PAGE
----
The temporary shelter at the Sapulpa Elks Lodge on Poplar street started as just a few folks trying to help fill a need that they knew would materialize with the coming winter weather, as Sapulpa was set to receive several inches of snow, and that was after a handful of sub-zero temperature days.
“We were going to open up at this other church when I saw [Jordan’s] post and I called her and said, ‘Why don’t we just come help over there?’” Levi Bradley told Sapulpa Times on Thursday afternoon.
Bradley says that what blossomed was a shelter that not only met the needs of the homeless in the area but provided a helping hand to others in Tulsa, and even families from outside the state.
“We had a family in Montana that was calling to check on someone they knew who was living in a camper,” he said. “She didn’t want to leave because she had pets, but we took her some blankets and made sure she was taken care of.”
Bradley and his crew at Shoulder 2 Shoulder ministries can often be found around town assisting those in need or providing a free outdoor worship service in some parking lot almost every weekend—when the weather permits, that is.
Shoulder 2 Shoulder ministries has been caring for, feeding, and keeping watch over the pop-up shelter since the first Thursday it opened. After spending all day, sometimes until midnight or 1:00 a.m., with the residents, Bradley will get home just in time for a shower and a few hours of sleep before he’s back, usually around 6:00 a.m. He says it’s worth it to hear their stories and know they’re helping.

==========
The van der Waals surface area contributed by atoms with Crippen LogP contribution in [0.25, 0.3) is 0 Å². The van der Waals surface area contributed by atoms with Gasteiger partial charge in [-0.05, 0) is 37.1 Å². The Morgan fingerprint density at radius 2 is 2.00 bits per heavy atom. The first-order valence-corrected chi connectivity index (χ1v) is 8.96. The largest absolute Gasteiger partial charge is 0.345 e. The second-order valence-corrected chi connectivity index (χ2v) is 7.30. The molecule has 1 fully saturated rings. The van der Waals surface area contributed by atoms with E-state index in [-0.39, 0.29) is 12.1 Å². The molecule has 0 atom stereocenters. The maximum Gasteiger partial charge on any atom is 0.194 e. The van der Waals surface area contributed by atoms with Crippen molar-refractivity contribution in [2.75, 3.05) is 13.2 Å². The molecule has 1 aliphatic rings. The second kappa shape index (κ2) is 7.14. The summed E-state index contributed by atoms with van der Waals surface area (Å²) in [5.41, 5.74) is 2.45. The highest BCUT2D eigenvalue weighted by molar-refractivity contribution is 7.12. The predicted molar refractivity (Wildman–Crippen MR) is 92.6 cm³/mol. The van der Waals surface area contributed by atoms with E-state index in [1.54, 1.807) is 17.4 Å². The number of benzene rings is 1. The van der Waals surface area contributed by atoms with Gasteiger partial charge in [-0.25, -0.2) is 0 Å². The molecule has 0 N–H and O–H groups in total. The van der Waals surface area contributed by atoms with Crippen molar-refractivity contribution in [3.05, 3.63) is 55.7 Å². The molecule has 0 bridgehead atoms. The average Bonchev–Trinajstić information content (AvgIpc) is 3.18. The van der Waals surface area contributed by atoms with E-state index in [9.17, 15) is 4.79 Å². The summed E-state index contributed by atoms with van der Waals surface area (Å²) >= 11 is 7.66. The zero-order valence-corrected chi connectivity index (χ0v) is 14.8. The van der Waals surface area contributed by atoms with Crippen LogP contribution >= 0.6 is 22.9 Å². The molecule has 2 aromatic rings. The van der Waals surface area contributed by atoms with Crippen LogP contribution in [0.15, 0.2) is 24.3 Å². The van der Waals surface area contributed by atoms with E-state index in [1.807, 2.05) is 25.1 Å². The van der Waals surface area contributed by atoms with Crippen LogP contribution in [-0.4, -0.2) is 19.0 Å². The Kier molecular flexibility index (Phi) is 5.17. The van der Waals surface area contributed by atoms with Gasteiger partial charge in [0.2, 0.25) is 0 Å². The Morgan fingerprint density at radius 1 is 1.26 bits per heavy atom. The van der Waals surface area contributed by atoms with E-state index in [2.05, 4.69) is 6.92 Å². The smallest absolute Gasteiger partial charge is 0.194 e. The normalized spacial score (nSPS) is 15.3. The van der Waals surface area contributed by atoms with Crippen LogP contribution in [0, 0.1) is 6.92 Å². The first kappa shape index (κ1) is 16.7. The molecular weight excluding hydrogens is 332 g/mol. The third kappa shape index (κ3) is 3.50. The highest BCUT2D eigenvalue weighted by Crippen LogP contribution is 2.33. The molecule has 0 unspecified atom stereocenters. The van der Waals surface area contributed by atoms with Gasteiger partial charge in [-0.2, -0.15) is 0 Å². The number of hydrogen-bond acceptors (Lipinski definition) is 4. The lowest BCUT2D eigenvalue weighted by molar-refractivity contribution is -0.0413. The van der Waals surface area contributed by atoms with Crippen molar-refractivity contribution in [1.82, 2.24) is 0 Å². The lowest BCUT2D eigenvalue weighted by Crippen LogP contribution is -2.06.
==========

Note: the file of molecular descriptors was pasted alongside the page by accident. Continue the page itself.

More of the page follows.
“It’s amazing what some of these people have been through,” he said. “You’ll see people who you know, that you’ve seen before, walking down the street, yelling at nothing or talking to themselves, and after about day three, something will just click, and they’ll begin to open up to you and talk to you just like anyone else would.”
The shelter has had as many as 28 residents stay the night, with usually about 15 or so being from Sapulpa. Others came from Tulsa as those shelters began to fill up. “And not everyone here is [destitute],” Bradley said. “Some of them have a job and a car, but they’re between houses. Normally, they’ll sleep in their car, but they’ve been coming in here and spending the night and then going out to their job the next day.”
Bradley says even the residents have told him, “This isn’t like other shelters,” because they work to meet a variety of needs they have and don’t run it “like a church camp.”
“For many of these people, it’s the best place they can be. They’re warm. They’re not hungry. They’re sober. We’re helping them with what happens after this is gone. We’re fixing their cars, helping them find jobs. Helping them transition from this to the next thing. Most of these people can’t think beyond their biggest need right now,” Bradley says. “You help meet that, and you can help them move forward.”
For Bradley and the Shoulder 2 Shoulder team, it’s just one part of their overall mission. “We can tell these people that Jesus is the answer all day long, but until you can show them, how are they really going to know?”